"State your solution in measurable terms," Walling said. Think percentage increase in sales, number of additional customers served or hours saved each week.
"Managers have to think in terms of defensible numbers," he explained. "If you help do their work, your ideas will be more readily received."
That's what Atlanta retail marketing professional Gary Unger did.
When he realized the spreadsheet his department was using to track product distribution was far more labor-intensive than it needed to be, he redesigned the template in his spare time.
"Everybody was afraid to change it because it's quote, unquote 'not the system,'" Unger said.
That is, until he showed his boss how his new and improved template could save each member of the team at least two hours a day in data-entry work -- time they could now use to chase down new customers.
"My boss immediately saw the benefit to it," Unger said. "He went ahead and showed it to all the supervisors in the southeast region and they all loved it because they saw it could free up some labor hours."
Of course, not all workplace bottlenecks have such a pat solution. Chances are the change you want to implement will require the assistance of your coworkers and several weeks or months of development.
So what's your next step? Once you have the supporting evidence in hand, set up a meeting with your boss.
"Don't do it in passing or in the hallway," said Jon Gordon, business consultant and author of "The No Complaining Rule: Positive Ways to Deal with Negativity at Work."
Instead, Gordon said, "Make it professional -- even if it takes you presenting a four- or five-slide PowerPoint." At the very least, he said, write a one-page overview of your suggestion and your plan for implementing it.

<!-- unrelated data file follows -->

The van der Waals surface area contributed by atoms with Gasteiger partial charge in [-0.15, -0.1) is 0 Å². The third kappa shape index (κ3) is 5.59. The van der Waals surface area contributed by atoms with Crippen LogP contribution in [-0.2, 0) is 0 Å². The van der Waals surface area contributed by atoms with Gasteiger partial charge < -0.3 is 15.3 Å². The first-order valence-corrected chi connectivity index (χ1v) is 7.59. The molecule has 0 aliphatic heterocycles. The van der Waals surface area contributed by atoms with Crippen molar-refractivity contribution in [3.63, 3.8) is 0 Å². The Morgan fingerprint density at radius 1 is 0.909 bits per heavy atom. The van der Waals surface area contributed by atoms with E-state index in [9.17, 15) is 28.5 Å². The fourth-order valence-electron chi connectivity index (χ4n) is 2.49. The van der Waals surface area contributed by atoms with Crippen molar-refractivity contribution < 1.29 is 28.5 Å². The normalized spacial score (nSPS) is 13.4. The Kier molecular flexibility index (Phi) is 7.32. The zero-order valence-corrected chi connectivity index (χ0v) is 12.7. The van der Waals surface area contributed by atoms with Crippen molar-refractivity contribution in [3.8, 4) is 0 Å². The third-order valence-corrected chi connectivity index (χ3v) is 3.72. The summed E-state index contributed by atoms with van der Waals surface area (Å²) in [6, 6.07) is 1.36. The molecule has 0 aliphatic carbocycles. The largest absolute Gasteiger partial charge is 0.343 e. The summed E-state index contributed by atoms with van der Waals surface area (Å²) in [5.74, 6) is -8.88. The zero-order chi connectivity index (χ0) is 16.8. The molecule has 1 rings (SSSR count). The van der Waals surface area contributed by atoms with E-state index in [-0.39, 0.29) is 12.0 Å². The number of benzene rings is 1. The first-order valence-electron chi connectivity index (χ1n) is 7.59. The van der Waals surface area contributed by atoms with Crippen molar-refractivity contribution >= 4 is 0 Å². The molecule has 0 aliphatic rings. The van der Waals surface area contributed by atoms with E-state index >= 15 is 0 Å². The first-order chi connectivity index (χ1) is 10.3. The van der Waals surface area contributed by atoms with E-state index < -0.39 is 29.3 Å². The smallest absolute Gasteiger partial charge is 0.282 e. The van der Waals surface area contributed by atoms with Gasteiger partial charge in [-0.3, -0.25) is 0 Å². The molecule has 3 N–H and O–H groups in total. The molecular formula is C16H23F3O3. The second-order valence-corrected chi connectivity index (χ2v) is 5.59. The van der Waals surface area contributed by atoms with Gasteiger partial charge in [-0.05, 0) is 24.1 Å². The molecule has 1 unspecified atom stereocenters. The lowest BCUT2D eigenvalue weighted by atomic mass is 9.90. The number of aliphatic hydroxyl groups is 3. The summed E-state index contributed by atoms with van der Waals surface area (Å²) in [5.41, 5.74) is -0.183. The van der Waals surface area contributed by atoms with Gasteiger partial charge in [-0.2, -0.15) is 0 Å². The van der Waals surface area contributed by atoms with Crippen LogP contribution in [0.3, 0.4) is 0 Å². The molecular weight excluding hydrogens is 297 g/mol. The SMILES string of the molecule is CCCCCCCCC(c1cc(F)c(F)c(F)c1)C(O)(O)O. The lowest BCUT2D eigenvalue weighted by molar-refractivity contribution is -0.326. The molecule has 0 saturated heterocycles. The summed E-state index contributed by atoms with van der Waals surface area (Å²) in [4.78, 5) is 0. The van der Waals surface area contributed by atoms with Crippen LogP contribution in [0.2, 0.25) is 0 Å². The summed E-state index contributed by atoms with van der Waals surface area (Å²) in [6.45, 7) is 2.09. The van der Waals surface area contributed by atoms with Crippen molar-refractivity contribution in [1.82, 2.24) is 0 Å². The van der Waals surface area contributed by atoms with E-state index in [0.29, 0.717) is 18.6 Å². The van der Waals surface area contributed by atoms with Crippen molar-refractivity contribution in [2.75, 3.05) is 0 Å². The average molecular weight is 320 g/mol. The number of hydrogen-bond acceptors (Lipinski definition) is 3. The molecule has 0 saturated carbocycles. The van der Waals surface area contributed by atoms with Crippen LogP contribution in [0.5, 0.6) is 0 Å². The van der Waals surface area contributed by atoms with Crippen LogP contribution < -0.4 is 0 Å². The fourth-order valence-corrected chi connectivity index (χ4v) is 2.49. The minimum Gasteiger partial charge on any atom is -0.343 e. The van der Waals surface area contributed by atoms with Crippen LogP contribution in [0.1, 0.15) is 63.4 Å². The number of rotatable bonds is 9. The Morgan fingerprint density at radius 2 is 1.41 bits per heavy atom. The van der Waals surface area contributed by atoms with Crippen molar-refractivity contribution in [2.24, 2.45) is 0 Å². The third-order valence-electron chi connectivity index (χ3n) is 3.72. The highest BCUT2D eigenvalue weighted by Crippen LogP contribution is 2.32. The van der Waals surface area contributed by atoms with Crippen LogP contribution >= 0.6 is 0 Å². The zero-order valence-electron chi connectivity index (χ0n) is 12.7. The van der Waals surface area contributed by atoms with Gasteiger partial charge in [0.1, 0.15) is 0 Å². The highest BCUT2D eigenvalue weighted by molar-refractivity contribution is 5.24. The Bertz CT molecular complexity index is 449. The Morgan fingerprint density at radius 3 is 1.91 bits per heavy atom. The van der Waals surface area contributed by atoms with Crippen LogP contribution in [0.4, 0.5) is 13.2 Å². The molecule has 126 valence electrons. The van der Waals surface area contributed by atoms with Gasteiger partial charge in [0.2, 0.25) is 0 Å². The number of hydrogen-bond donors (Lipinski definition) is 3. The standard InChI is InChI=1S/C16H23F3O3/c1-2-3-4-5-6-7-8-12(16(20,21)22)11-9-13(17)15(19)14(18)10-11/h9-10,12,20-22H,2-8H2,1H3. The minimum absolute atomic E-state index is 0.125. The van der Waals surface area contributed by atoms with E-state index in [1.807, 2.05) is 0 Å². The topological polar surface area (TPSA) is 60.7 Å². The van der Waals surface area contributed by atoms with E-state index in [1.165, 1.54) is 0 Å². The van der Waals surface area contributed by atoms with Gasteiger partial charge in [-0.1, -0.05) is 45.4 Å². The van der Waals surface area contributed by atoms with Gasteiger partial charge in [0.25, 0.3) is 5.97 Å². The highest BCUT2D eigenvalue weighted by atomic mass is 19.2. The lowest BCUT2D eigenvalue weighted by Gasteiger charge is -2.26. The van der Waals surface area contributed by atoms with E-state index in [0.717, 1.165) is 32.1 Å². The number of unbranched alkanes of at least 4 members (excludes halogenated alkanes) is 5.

Before your meeting with the boss rolls around, ask any coworkers whose help you want on the project whether they'd be interested in participating should the boss give you the go-ahead. That way, you approach the boss with some of the necessary resources for your project already in place.
Finally, be prepared to lead the initiative from start to finish.
"If it's not something that you want to take on, then you are better off leaving it alone," Gordon said. "Because then if the boss says, 'I love the idea. Do you want to lead it up?' now it sounds silly if you don't want to."
This work is the opinion of the columnist and in no way reflects the opinion of ABC News.
Michelle Goodman is a freelance journalist, author and former cubicle dweller. Her books — "My So-Called Freelance Life: How to Survive and Thrive as a Creative Professional for Hire" and "The Anti 9-to-5 Guide: Practical Career Advice for Women Who Think Outside the Cube" -- offer an irreverent take on the traditional career guide. More tips on career change, flex work and the freelance life can be found on her blog, Anti9to5Guide.com.